Brand workshop? Game on!
We have been in a lot of workshops. Most of the time it includes a pile of post-it’s, a whiteboard or Flipchart and participants thinking ‘dammit.. I’m stuck here’. Oh, and there is always the overly-enthusiastic one that unsuccessfully tries to cheer everyone up. But when it comes to defining a brand personality in a workshop, we at Gaga have a slight different approach. Who knew!?
written by Gaga | Feb 28th 2018
How we look at brands.
It all starts with how we look at brands. A brand consists of different concepts that vary from a very hazy level to a solid, clearly stated form. During our brand workshops we focus on all three parts: brand as an idea, brand a a personality and brand as a symbol.
We were desperate for better ways to fill in that post-it plethora we find in most workshops.Gaga
We were desperate for better ways to fill in that post-it plethora we find in most workshops. After some research and prototyping, we came up with a different approach. Instead of letting people write down adjectives, we hand them a deck of cards that have those adjectives already on them. Each side of the card has a word on it, both are the antonym of the other. By skipping the ‘thinking-about-the-word part’, the focus shifts to the true meaning of the word and it opens the discussion.
By framing our brand workshop as a game, it remarkably boosts the enthusiasm and engagement of all participants. Because we believe a workshop is not the right tool to let people be creative. The task is to select and develop something sustainable for the brand. Therefore we limited the task to a simple question: is this how the brand (should) behave(s)? Too pre-formated? Seriously, look at what most brands use as characteristics and values. The unique aspect is not in a single value, but in the mix. And even more in the way brands give meaning to these assets.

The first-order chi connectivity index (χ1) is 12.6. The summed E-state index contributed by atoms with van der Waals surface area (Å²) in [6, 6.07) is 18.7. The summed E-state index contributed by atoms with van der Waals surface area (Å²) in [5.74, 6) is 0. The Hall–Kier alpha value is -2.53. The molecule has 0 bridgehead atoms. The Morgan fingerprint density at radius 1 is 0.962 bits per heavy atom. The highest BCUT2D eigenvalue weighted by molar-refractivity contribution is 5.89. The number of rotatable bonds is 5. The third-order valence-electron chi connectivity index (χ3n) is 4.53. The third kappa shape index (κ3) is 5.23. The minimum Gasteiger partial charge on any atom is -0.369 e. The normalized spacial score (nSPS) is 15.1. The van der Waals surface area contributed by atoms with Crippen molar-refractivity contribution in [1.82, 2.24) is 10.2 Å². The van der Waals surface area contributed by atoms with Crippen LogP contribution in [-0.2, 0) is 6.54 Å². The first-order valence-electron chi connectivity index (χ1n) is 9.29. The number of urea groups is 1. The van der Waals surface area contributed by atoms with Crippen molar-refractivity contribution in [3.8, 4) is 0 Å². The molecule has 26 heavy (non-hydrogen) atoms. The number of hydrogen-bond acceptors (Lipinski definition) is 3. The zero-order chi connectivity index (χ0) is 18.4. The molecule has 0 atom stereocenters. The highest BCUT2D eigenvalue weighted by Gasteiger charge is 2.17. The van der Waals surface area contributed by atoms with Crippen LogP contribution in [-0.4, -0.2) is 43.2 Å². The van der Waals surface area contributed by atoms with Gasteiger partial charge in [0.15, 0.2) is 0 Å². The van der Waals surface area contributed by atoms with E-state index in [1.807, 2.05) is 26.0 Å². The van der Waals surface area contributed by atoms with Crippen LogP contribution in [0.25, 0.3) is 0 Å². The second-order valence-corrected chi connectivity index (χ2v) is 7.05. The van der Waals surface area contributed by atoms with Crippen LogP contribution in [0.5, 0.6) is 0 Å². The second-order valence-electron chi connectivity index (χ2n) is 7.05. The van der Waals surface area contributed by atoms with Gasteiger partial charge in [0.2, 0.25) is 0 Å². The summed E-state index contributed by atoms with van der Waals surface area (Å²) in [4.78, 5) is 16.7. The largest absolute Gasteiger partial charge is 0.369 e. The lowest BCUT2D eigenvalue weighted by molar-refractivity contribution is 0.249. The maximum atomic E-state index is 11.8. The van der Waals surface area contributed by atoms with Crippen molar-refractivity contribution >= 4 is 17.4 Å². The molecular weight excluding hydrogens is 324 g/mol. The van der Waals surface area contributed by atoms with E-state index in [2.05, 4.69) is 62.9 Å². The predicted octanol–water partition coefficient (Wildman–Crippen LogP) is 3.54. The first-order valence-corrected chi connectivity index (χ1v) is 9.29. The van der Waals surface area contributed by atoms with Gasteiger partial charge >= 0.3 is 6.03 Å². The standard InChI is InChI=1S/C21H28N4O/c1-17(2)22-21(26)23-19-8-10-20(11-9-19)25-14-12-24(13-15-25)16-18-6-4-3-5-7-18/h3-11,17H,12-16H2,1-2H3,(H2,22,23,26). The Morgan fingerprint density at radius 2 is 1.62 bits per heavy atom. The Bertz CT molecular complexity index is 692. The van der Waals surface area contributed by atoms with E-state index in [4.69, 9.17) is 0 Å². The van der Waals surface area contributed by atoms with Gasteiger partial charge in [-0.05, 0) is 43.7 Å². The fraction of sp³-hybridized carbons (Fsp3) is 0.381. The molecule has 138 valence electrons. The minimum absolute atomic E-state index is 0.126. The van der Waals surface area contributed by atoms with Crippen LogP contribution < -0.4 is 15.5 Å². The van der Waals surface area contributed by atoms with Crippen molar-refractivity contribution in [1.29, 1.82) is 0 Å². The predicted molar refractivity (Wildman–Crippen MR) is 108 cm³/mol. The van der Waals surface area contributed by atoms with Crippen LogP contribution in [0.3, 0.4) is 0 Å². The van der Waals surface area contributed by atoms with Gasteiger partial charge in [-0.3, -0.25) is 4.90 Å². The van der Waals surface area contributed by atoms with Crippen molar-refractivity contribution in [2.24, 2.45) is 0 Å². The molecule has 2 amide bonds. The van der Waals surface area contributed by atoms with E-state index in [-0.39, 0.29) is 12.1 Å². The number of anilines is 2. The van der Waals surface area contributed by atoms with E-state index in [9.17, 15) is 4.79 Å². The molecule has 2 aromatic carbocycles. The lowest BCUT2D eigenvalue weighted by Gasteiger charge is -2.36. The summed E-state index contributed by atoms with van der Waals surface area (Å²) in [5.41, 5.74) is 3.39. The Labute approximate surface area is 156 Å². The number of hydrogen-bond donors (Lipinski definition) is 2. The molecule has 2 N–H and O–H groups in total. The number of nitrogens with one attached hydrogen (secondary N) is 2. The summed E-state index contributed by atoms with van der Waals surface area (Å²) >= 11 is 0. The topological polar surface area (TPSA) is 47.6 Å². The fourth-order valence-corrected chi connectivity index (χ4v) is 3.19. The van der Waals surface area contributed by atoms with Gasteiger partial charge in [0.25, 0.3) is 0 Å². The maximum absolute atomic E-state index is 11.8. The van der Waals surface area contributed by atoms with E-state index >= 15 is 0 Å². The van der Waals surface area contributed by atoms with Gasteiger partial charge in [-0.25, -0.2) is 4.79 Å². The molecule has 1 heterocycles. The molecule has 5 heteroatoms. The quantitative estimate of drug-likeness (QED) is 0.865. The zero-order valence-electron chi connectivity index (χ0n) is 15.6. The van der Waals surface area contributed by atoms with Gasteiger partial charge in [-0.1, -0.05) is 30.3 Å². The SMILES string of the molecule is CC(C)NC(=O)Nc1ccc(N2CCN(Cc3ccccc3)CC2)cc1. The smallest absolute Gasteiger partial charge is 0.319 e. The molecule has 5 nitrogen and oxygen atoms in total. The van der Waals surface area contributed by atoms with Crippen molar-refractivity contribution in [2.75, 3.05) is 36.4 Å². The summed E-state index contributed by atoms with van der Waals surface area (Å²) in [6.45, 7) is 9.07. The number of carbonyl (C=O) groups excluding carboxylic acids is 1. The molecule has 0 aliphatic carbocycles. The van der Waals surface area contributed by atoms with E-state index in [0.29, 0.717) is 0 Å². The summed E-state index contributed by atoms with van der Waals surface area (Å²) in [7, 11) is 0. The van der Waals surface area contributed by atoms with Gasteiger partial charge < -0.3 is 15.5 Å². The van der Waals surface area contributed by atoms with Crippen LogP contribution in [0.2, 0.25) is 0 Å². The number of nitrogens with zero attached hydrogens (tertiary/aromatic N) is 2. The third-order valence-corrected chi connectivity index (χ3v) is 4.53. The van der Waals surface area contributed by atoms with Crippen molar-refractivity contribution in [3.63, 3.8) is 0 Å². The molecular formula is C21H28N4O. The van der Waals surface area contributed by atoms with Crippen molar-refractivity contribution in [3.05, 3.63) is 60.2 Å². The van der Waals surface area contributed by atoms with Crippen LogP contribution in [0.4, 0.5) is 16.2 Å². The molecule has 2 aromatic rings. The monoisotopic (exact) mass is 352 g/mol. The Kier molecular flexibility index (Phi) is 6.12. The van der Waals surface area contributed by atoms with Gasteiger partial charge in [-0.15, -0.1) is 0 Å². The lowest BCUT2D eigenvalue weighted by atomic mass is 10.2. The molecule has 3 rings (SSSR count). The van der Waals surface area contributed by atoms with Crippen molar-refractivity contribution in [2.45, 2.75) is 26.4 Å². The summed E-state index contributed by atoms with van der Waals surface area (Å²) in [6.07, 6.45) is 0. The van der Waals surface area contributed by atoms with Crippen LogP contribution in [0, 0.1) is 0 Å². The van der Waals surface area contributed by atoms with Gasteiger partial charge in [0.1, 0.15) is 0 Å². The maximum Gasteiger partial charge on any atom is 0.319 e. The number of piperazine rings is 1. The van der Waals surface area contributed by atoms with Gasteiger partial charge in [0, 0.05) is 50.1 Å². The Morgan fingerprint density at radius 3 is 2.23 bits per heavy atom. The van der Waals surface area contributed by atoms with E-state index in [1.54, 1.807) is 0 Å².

No time is wasted because you don’t have to come up with the words.Roche
Once the brand characteristics are defined, it’s time to pull up Jung’s brand archetypes and figure out which archetype suits the brand the best.
- The Innocent
- The Hero
- The Regular Guy
- The Nurturer
- The Creator
- The Explorer
- The Rebel
- The Lover
- The Magician
- The Ruler
- The Fool
- The Sage
Identifying your brand archetype from this list will save you time and money and connect you instantly to your tribes. These all-too-familiar characters are called Jungian archetypes. Jungian archetypes have been adopted and examined by all sorts of groups. New Age spiritualists. Biologists. Even us at Gaga.
This type of workshop usually take no longer than 2 hours, depending on the size of the group (you never know what happens when you have the CEO, the Marketing Director and HR Director in one room). The output from the workshop is a meaningful underlying structure of the brand personality. How easy was that?
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